Consequently, this would all be very interesting if Bybee were the president, and if there were a scintilla of evidence that he had directed anyone to beat detainees to within an inch of their lives in order to compel information. Of course, he wasn’t and there isn’t. Bybee was a middle-management government lawyer who was providing an opinion about the law to higher-management government lawyers, who themselves were not decision makers and were not empowered to order anyone to do anything.
The interpretation of torture expressed by Bybee, and by other attorneys who may have had a hand in the memorandum, may not even have been his view. It is part of the territory of being a lawyer, and in particular a government lawyer advising principals, that you are called on to prescribe solutions in matters of judgment. Generally, there will be no “right” or “wrong” answer, and–in what is the hardest part–the lawyer must factor in that the decision ultimately will not be made by him, but rather by someone who thinks differently from him, and is beset by interests and incentives from which he is insulated. These circumstances impel the lawyer not simply to provide his view of the best answer but to spell out the entire range of possible answers, even the ones he disagrees with, and dispassionately make the best case for each.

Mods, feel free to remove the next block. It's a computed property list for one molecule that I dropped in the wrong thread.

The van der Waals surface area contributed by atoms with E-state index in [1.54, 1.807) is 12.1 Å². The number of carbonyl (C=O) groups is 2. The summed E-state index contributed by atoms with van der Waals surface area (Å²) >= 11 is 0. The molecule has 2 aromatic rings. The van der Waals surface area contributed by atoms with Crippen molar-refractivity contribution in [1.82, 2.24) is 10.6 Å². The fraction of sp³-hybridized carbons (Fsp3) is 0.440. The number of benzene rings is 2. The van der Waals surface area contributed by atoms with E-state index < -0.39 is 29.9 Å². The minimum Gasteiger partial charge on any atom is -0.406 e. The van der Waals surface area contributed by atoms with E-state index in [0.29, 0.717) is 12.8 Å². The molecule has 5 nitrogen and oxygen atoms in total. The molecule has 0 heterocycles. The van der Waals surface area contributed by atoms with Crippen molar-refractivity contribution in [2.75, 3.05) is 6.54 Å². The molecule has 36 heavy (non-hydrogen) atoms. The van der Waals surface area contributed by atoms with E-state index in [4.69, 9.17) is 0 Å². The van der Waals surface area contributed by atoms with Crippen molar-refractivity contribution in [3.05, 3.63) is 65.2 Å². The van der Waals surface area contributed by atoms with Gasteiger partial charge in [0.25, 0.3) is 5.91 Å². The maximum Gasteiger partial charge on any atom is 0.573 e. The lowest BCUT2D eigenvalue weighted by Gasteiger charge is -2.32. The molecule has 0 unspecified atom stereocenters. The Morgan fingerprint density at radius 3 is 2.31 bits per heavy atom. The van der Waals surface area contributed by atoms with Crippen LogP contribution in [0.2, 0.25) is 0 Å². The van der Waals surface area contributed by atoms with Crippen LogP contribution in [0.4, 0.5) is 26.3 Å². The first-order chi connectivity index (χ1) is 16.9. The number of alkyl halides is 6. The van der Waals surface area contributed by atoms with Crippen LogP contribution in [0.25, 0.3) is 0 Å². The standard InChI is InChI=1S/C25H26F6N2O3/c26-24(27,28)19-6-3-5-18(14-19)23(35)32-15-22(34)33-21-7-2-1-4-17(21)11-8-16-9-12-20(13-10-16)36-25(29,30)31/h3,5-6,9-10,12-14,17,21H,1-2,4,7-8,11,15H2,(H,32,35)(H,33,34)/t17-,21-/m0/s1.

That is why this contrived memos “controversy,” half-baked by the media and grandstanding politicians, is so backward–and so harmful to good policymaking. First and foremost, the opinions of the advisers are utterly irrelevant unless it is established in the first instance that a decision maker actually did something, or issued some directive, that violated the law. It’s the principal’s action, not the agent’s advice, that makes an offense. After all, if the principal transgressed, it is no defense that he was merely following his attorney’s counsel; and if he acts properly, it is makes no difference that his lawyer gave him bum advice that he wisely ignored.
Let’s assume for argument’s sake that a president instructs his subordinates that interrogators were free to cut off fingers and toes of terrorists during questioning, and they proceed to do so. In the course of investigating the inevitable torture allegations, the Senate Judiciary Committee discovers that a mid-level lawyer at the Justice Department wrote in a memorandum that severing limbs did not come within the ambit of “torture” as legally defined. Does anybody think the senators, upon reading this memo, would let the president off the hook because government lawyers had opined that he was in the clear? Of course they wouldn’t. They would say, “I don’t give a damn if a bunch of eggheads told him he could draw-and-quarter detainees in Yankee Stadium at high noon; he’s the president, not them. It matters what he did, not what they said.”
That is the crucial missing element in this manufactured scandal. You have prisoners being abused, but as things stand there is zero evidence that the abusers were instructed in their tactics by the president, the Defense secretary, and the top military commanders. Nor could the most provocative advisory memoranda available close that gap. Absent evidence that those top officials actually gave such orders, what they were told about the range of options they had is beside the point. It is academic because it can have had no causal connection to the abuse.